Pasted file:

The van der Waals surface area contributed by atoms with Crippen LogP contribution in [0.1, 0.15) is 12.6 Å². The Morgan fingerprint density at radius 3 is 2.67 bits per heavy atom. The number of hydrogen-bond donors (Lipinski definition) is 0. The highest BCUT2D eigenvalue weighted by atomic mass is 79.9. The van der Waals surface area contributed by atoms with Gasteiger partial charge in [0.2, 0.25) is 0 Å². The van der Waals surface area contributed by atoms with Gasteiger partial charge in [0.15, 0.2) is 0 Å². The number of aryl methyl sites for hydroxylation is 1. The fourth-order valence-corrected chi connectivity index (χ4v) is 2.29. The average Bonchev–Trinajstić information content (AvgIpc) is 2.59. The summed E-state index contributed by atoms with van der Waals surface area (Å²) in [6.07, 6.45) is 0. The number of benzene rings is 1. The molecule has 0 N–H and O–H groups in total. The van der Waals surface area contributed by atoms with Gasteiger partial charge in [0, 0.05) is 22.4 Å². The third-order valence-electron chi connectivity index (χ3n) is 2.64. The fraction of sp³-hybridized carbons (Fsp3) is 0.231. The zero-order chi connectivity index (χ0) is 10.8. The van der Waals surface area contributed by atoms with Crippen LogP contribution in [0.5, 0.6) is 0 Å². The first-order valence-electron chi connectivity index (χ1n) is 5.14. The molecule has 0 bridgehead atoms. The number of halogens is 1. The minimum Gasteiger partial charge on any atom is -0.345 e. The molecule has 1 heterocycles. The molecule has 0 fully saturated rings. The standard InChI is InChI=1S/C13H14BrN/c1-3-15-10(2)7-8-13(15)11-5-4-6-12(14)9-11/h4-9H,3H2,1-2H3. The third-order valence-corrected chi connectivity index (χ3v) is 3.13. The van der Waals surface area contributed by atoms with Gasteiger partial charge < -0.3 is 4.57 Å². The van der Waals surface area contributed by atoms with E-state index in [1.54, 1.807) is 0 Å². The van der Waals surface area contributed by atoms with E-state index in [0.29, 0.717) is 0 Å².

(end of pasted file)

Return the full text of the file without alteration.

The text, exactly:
The van der Waals surface area contributed by atoms with Crippen LogP contribution in [0.1, 0.15) is 12.6 Å². The Morgan fingerprint density at radius 3 is 2.67 bits per heavy atom. The number of hydrogen-bond donors (Lipinski definition) is 0. The highest BCUT2D eigenvalue weighted by atomic mass is 79.9. The van der Waals surface area contributed by atoms with Gasteiger partial charge in [0.2, 0.25) is 0 Å². The van der Waals surface area contributed by atoms with Gasteiger partial charge in [0.15, 0.2) is 0 Å². The number of aryl methyl sites for hydroxylation is 1. The fourth-order valence-corrected chi connectivity index (χ4v) is 2.29. The average Bonchev–Trinajstić information content (AvgIpc) is 2.59. The summed E-state index contributed by atoms with van der Waals surface area (Å²) in [6.07, 6.45) is 0. The number of benzene rings is 1. The molecule has 0 N–H and O–H groups in total. The van der Waals surface area contributed by atoms with Gasteiger partial charge in [0, 0.05) is 22.4 Å². The third-order valence-electron chi connectivity index (χ3n) is 2.64. The fraction of sp³-hybridized carbons (Fsp3) is 0.231. The zero-order chi connectivity index (χ0) is 10.8. The van der Waals surface area contributed by atoms with Crippen LogP contribution in [0.5, 0.6) is 0 Å². The first-order valence-electron chi connectivity index (χ1n) is 5.14. The molecule has 0 bridgehead atoms. The number of halogens is 1. The minimum Gasteiger partial charge on any atom is -0.345 e. The molecule has 1 heterocycles. The molecule has 0 fully saturated rings. The standard InChI is InChI=1S/C13H14BrN/c1-3-15-10(2)7-8-13(15)11-5-4-6-12(14)9-11/h4-9H,3H2,1-2H3. The third-order valence-corrected chi connectivity index (χ3v) is 3.13. The van der Waals surface area contributed by atoms with Gasteiger partial charge < -0.3 is 4.57 Å². The van der Waals surface area contributed by atoms with E-state index in [1.54, 1.807) is 0 Å². The van der Waals surface area contributed by atoms with E-state index in [0.29, 0.717) is 0 Å².